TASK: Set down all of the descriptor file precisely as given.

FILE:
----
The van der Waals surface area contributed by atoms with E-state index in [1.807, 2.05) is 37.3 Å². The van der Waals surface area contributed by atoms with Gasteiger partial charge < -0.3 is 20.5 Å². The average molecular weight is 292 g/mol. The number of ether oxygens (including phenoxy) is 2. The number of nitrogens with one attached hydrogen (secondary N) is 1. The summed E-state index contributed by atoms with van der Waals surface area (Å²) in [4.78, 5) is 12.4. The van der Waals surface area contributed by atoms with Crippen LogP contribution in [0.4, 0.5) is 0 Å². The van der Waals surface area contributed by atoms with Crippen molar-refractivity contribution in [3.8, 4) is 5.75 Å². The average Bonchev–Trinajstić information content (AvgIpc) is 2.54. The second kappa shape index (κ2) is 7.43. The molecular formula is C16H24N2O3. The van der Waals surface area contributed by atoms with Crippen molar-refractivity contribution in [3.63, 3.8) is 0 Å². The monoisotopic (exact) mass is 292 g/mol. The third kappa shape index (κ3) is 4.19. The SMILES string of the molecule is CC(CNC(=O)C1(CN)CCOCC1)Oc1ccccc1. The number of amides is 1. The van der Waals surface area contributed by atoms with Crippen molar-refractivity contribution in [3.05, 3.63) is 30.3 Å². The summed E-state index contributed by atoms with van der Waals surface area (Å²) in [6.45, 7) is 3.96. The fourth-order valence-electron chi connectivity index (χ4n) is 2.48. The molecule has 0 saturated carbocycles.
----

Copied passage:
The van der Waals surface area contributed by atoms with E-state index in [1.807, 2.05) is 37.3 Å². The van der Waals surface area contributed by atoms with Gasteiger partial charge < -0.3 is 20.5 Å². The average molecular weight is 292 g/mol. The number of ether oxygens (including phenoxy) is 2. The number of nitrogens with one attached hydrogen (secondary N) is 1. The summed E-state index contributed by atoms with van der Waals surface area (Å²) in [4.78, 5) is 12.4. The van der Waals surface area contributed by atoms with Crippen LogP contribution in [0.4, 0.5) is 0 Å². The van der Waals surface area contributed by atoms with Crippen molar-refractivity contribution in [3.8, 4) is 5.75 Å². The average Bonchev–Trinajstić information content (AvgIpc) is 2.54. The second kappa shape index (κ2) is 7.43. The molecular formula is C16H24N2O3. The van der Waals surface area contributed by atoms with Crippen molar-refractivity contribution in [3.63, 3.8) is 0 Å². The monoisotopic (exact) mass is 292 g/mol. The third kappa shape index (κ3) is 4.19. The SMILES string of the molecule is CC(CNC(=O)C1(CN)CCOCC1)Oc1ccccc1. The number of amides is 1. The van der Waals surface area contributed by atoms with Crippen molar-refractivity contribution in [3.05, 3.63) is 30.3 Å². The summed E-state index contributed by atoms with van der Waals surface area (Å²) in [6.45, 7) is 3.96. The fourth-order valence-electron chi connectivity index (χ4n) is 2.48. The molecule has 0 saturated carbocycles.